Family life is very important to Egyptians. Their concept of family includes in-laws, uncles, aunts, grandparents, nephews, nieces and cousins.

Marriage is an important relationship in Egyptian life and Egyptians are allowed to marry cousins. Arranged marriages are common among Egyptians, although today members of the younger generation tend to choose their partners. In rural areas a new bride tends to be subordinate to both her husband and her mother-in-law. Her status rises when she has children, preferably boys.

In Egypt, a Muslim man can have up to four wives, provided he can look after them and treat them fairly and well. Egyptians indulge their children and a large family is considered a blessing from God.

Egyptian women are, by law, financially independent and can have control in financial and some legal matters. In other legal matters such as inheritance and witnessing, a woman counts as half a man, and her legal rights are limited in many spheres. Egyptian women keep their own name when they marry. Although the enrollment rate for women in university remains relatively low, it is changing.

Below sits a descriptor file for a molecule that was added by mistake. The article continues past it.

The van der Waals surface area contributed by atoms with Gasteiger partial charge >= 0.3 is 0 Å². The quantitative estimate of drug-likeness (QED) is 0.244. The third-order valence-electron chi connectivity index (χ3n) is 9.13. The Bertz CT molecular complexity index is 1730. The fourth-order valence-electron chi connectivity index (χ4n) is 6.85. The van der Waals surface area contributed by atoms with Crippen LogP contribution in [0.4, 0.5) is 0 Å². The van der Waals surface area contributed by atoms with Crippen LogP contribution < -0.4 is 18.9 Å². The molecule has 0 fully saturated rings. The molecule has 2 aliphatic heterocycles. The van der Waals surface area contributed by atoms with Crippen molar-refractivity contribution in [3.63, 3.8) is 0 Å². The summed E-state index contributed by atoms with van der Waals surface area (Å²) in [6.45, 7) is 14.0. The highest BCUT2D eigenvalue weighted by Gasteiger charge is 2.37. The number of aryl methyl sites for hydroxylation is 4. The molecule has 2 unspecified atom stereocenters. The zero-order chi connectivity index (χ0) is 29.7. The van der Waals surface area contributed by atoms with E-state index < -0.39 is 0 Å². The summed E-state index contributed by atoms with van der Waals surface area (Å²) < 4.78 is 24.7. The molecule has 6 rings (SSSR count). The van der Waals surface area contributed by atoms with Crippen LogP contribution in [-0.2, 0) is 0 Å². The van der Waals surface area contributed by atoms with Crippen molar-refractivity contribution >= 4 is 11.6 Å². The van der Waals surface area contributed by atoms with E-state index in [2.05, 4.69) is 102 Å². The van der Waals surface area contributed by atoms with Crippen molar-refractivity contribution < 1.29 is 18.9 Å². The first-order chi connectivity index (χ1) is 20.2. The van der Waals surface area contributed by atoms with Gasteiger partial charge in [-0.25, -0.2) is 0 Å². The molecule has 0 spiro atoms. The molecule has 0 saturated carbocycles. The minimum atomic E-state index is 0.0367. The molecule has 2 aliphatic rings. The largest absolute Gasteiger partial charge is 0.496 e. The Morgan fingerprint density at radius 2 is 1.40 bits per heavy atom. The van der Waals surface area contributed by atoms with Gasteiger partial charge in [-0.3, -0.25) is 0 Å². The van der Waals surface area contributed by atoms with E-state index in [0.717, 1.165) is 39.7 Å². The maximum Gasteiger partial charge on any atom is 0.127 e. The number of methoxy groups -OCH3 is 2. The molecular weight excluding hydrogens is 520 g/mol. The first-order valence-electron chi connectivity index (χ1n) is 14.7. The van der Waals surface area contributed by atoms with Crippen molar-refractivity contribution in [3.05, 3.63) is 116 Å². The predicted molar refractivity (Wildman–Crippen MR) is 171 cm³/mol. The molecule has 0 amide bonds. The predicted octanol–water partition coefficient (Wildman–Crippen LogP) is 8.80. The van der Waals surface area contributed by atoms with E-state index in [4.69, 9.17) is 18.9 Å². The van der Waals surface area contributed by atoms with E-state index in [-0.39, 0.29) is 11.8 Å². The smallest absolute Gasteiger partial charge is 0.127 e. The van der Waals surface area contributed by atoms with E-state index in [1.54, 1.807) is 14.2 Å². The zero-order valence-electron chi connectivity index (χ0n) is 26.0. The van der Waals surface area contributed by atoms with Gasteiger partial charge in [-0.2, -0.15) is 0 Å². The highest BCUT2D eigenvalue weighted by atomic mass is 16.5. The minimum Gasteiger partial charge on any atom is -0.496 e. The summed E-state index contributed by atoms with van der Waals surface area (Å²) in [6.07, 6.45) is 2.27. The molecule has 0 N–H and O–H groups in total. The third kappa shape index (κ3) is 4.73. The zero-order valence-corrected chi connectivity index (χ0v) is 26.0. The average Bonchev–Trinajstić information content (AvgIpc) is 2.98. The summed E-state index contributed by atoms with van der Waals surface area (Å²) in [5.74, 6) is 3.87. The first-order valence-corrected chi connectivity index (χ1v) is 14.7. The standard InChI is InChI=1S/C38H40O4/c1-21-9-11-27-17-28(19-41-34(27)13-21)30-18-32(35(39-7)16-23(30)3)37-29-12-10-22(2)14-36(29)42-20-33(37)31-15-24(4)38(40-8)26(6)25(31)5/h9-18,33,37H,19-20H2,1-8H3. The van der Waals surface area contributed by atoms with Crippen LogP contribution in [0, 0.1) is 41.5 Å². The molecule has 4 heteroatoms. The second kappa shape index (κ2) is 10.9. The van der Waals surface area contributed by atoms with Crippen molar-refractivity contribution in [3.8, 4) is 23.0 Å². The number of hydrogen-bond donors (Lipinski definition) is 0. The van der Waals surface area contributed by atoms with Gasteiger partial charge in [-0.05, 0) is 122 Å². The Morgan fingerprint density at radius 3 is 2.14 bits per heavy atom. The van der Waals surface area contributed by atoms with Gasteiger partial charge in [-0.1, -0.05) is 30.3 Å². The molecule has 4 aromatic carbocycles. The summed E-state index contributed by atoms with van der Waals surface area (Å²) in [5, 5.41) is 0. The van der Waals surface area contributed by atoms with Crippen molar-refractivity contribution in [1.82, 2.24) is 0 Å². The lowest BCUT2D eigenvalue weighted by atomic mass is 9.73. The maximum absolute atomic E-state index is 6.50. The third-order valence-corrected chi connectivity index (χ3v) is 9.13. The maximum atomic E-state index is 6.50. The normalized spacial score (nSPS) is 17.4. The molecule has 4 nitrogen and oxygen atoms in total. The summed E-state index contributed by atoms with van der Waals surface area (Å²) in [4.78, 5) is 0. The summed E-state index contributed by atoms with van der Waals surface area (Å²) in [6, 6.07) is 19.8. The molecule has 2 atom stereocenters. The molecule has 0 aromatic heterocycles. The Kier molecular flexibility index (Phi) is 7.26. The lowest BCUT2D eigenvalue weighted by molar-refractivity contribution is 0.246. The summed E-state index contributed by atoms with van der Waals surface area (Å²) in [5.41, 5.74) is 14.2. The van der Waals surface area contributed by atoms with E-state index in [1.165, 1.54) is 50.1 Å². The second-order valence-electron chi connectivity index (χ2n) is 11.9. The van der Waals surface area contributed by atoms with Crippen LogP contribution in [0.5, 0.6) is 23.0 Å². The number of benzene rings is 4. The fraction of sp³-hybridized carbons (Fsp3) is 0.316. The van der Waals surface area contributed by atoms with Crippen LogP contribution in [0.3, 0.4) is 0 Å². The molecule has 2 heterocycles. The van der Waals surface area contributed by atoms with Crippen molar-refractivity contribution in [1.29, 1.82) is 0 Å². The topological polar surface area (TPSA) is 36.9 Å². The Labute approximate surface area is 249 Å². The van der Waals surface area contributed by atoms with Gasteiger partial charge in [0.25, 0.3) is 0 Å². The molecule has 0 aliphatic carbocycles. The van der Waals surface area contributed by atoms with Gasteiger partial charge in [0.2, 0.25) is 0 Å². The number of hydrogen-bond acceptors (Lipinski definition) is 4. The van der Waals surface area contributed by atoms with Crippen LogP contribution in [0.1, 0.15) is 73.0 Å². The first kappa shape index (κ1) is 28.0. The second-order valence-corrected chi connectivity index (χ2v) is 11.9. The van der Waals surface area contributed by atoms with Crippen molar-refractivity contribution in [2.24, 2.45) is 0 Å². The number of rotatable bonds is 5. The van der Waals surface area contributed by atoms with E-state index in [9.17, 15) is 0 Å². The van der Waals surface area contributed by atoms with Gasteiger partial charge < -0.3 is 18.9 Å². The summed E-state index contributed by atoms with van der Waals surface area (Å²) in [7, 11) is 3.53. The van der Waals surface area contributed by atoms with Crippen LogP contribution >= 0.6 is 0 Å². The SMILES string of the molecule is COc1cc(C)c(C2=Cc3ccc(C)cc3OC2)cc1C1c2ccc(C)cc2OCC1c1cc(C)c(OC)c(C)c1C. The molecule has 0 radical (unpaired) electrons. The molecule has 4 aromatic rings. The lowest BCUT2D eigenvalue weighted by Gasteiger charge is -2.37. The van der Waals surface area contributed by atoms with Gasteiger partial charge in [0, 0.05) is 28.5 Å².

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Egyptians fear the evil eye, which is believed to bring bad luck. Envy is often associated with the evil eye. It is considered rude to show open admiration for another person's possessions.

In cities, the majority of Egyptians live in apartments due to the scarcity of land. Ornate furniture, colourful wallhangings and expensive ornaments are popular. Shopping and visiting relatives are favourite family activities.

About one-half of Egypt's population lives in rural areas. The men wear pants and a full shirt-like garment called a galabiyah and women wear long flowing gowns in bright colours. They generally live in houses consisting of three small rooms and a courtyard which they share with their animals.

A small minority of Egypt's rural population are Bedouin nomads who follow migration routes in the desert, herding camels, goats and sheep.